Knowledge, Semantics and AI for RISK and CRISIS management

Experience and volume of data are generated and used in risk and crisis management. Structuring this amount of data and learning from them are still big challenges to be faced to help actors either in decision-making or in operations. Otherwise, several techniques have been developed in the last century in Artificial Intelligence (AI) study and Computer Supported Cooperative Work (CSCW) that can be applied to face this challenge. The combination of these tools and methods continue to show promising results in improving sharing of information in crisis and emergency contexts.

There exist many approaches of Artificial Intelligence such as, decision trees, fuzzy logic and neural networks. Machine learning, in particular, is an approach that gives “computers the ability to learn without being explicitly programmed” by learning from and making predictions from data. Also, the use of AI and ontologies as a knowledge representation mechanism offers many advantages in information retrieval and analysis. In addition, semantic models of knowledge allow users as well as systems to clearly understand what is happening in a crisis situation and can provide support to decision makers.

This track mainly addresses the application of semantic models and Artificial intelligence methods and tools trying to answer to users’ needs in the scope of risk and crisis management.


The chairs of this track plan to apply a selective and interactive review process. We plan to make authors and reviewers discuss and exchange comments on the paper in order to improve the quality of the manuscript before the camera ready for the accepted papers. We also plan to organize a discussion panel in the end of the presentations session. A report including all discussed issues and interactions between attendees will be edited and shared with all attendees.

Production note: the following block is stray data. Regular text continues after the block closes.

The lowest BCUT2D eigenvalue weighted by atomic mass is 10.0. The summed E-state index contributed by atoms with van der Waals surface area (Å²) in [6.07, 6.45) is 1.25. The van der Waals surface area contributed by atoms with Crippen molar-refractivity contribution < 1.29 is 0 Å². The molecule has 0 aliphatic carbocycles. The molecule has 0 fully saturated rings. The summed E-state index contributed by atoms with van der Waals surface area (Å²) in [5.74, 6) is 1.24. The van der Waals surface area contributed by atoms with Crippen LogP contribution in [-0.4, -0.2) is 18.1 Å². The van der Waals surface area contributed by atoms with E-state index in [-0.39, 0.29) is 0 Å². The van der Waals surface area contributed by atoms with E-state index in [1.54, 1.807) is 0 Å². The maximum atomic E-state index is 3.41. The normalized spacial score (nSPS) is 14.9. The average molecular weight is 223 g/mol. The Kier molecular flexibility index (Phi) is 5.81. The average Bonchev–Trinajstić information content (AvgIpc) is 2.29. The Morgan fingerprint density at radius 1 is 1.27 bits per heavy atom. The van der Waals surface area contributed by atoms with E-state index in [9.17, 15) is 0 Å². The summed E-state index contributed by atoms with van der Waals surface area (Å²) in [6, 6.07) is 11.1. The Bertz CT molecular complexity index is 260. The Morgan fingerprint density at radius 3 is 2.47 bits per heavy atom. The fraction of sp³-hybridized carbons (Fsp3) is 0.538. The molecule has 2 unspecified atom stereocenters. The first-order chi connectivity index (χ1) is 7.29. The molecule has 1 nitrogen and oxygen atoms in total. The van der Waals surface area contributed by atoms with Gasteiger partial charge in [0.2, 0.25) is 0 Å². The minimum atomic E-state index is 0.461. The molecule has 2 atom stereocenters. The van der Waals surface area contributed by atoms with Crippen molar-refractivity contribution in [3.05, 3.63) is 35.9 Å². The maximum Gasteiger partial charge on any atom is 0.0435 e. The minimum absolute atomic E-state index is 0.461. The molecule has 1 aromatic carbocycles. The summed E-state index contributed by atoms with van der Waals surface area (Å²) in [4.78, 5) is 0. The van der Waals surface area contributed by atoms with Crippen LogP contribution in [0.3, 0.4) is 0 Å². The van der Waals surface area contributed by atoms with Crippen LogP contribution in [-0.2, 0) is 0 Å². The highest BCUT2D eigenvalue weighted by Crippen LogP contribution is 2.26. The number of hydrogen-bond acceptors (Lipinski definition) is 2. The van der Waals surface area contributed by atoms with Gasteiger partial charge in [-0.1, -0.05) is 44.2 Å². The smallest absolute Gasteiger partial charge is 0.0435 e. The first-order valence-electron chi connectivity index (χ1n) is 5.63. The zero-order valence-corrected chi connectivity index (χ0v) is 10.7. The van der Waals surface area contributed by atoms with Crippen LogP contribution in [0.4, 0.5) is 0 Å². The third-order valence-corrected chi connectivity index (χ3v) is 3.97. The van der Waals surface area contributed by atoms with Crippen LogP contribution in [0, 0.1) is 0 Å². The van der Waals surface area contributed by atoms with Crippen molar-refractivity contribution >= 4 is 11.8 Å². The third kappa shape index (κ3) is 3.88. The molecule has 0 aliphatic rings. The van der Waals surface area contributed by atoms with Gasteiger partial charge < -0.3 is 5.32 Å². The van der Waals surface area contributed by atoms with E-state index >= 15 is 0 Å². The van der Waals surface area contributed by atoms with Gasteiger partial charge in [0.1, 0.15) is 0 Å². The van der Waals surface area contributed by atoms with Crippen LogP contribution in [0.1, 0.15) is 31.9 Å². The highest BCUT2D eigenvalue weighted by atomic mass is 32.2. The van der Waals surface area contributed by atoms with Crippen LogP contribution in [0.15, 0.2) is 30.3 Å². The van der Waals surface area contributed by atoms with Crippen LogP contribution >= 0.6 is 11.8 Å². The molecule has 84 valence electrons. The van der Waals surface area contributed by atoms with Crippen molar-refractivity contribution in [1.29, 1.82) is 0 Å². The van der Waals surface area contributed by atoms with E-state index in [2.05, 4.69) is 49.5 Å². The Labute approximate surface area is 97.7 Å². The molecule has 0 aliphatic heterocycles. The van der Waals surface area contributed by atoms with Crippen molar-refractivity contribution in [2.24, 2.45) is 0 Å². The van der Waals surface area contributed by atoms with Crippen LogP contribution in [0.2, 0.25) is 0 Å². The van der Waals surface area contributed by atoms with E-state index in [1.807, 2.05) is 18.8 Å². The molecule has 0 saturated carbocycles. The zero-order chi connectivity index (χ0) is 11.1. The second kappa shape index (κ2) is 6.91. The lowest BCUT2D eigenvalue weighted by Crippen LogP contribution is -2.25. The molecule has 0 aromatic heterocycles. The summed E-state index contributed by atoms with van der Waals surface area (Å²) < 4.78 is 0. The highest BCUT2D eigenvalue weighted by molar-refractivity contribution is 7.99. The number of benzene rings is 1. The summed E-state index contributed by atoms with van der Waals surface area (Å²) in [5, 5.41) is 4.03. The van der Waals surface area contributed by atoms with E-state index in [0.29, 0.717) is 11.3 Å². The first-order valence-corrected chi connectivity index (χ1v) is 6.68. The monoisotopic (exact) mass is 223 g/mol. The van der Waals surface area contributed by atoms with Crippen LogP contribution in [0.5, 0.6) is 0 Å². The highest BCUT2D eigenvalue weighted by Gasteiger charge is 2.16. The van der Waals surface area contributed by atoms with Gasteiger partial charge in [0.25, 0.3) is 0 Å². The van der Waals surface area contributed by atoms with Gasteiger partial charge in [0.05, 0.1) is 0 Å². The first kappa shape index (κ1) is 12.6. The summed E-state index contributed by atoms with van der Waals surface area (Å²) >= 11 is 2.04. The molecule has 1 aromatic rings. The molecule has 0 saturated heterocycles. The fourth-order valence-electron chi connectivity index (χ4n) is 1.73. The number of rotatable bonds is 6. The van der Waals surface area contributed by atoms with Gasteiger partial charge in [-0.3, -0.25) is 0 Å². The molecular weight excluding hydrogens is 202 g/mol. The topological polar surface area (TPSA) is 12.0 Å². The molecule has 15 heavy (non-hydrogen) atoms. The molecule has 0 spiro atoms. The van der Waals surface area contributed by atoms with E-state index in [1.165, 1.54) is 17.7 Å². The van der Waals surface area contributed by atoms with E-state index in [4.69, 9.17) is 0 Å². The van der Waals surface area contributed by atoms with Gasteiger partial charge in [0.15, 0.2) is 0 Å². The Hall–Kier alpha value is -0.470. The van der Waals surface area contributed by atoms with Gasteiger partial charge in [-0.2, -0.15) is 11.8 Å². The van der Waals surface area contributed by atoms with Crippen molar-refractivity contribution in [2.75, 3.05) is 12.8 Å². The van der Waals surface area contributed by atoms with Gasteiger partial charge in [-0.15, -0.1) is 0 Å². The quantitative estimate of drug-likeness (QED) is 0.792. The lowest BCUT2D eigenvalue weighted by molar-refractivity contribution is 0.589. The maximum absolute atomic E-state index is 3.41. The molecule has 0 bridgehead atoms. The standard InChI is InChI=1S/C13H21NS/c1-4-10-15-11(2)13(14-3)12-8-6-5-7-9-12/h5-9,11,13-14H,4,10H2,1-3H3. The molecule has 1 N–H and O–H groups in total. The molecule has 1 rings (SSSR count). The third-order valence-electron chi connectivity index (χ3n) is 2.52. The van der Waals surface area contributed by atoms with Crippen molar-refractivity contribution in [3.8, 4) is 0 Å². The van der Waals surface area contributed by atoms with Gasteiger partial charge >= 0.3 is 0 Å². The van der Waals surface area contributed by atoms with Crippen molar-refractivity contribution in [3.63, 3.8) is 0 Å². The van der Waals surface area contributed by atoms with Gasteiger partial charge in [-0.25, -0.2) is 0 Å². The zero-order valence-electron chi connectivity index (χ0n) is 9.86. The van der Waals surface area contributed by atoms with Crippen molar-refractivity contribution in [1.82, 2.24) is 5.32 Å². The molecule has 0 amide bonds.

In addition, co-chairs plan to edit a journal special issue on the topic of the Track. Co-chairs already started the identification of suitable journals and they plan to set an agenda matching with ISCRAM 2019 agenda in order to invite best papers accepted in the track to be extended and included in the special issue.
The final goal is to build an AI community of ISCRAM.


The topics of this track concern applications of AI and semantic technologies for improving risks and crisis management and computer-supported cooperative work (CSCW). Topics of interest include, but are not limited to:

– Analysis, prediction, planning, preparation, and response in crisis and emergency scenarios
– Big data analytics and management in crisis management
– Communication and discussions analysis
– Communication infrastructures, technologies and services for crisis management
– Coordination, collaboration and decision support technologies and systems for crisis management
– Cooperative decision-making
– Crisis and emergency knowledge engineering
– Decision making under uncertainty
– Evacuation and rescue geo-planning
– Geo-Information technologies for crisis management
– Humanitarian logistics
– Interoperability in crisis management
– Knowledge map and visualization
– Knowledge graph
– Machine learning and deep learning applications for crisis management
– Meta-models for crisis
– Modeling and simulation tools for crisis and disaster situations
– Multi-agent systems for emergency simulation
– Ontologies for crisis and/or risk management
– Participatory activities in crisis management
– Prediction and early warning systems
– Process mining
– Reasoning with uncertainty in crisis management
– Resilience engineering
– Risk, damage and loss assessment
– Rule and case based reasoning
– Querying and filtering on heterogeneous, multi-source streaming disaster data
– Semantic web